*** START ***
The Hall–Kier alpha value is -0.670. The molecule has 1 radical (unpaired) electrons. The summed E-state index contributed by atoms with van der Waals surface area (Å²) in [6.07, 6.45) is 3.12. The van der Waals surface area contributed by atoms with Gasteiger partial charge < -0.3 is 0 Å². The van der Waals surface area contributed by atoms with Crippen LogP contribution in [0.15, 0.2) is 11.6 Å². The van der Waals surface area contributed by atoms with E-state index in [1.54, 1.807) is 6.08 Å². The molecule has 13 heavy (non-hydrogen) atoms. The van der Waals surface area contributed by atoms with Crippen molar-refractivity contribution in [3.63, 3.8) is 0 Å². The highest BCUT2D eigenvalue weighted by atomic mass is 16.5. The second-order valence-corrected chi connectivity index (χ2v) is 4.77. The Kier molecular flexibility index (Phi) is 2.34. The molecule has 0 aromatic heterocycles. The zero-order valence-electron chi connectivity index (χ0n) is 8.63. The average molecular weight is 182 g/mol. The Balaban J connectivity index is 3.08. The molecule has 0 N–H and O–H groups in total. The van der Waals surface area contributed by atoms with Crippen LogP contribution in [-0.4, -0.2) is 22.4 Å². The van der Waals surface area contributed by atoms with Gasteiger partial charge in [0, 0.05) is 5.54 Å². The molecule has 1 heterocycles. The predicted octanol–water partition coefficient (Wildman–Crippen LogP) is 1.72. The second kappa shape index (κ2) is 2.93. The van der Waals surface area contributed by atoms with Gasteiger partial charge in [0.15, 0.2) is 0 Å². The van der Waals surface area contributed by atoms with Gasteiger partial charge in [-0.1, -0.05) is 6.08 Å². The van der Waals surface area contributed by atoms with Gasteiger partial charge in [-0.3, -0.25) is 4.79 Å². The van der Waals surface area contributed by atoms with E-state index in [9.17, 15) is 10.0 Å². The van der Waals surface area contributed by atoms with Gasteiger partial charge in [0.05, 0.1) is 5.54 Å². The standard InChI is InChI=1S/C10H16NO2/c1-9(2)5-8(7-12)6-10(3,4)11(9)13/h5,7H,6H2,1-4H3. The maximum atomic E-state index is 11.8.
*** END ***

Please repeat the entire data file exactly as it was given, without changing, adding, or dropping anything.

The Hall–Kier alpha value is -0.670. The molecule has 1 radical (unpaired) electrons. The summed E-state index contributed by atoms with van der Waals surface area (Å²) in [6.07, 6.45) is 3.12. The van der Waals surface area contributed by atoms with Gasteiger partial charge < -0.3 is 0 Å². The van der Waals surface area contributed by atoms with Crippen LogP contribution in [0.15, 0.2) is 11.6 Å². The van der Waals surface area contributed by atoms with E-state index in [1.54, 1.807) is 6.08 Å². The molecule has 13 heavy (non-hydrogen) atoms. The van der Waals surface area contributed by atoms with Crippen molar-refractivity contribution in [3.63, 3.8) is 0 Å². The highest BCUT2D eigenvalue weighted by atomic mass is 16.5. The second-order valence-corrected chi connectivity index (χ2v) is 4.77. The Kier molecular flexibility index (Phi) is 2.34. The molecule has 0 aromatic heterocycles. The zero-order valence-electron chi connectivity index (χ0n) is 8.63. The average molecular weight is 182 g/mol. The Balaban J connectivity index is 3.08. The molecule has 0 N–H and O–H groups in total. The van der Waals surface area contributed by atoms with Crippen LogP contribution in [-0.4, -0.2) is 22.4 Å². The van der Waals surface area contributed by atoms with Gasteiger partial charge in [0, 0.05) is 5.54 Å². The molecule has 1 heterocycles. The predicted octanol–water partition coefficient (Wildman–Crippen LogP) is 1.72. The second kappa shape index (κ2) is 2.93. The van der Waals surface area contributed by atoms with Gasteiger partial charge in [0.15, 0.2) is 0 Å². The van der Waals surface area contributed by atoms with Gasteiger partial charge in [-0.1, -0.05) is 6.08 Å². The van der Waals surface area contributed by atoms with Gasteiger partial charge in [-0.3, -0.25) is 4.79 Å². The van der Waals surface area contributed by atoms with E-state index in [9.17, 15) is 10.0 Å². The van der Waals surface area contributed by atoms with Gasteiger partial charge in [0.05, 0.1) is 5.54 Å². The standard InChI is InChI=1S/C10H16NO2/c1-9(2)5-8(7-12)6-10(3,4)11(9)13/h5,7H,6H2,1-4H3. The maximum atomic E-state index is 11.8.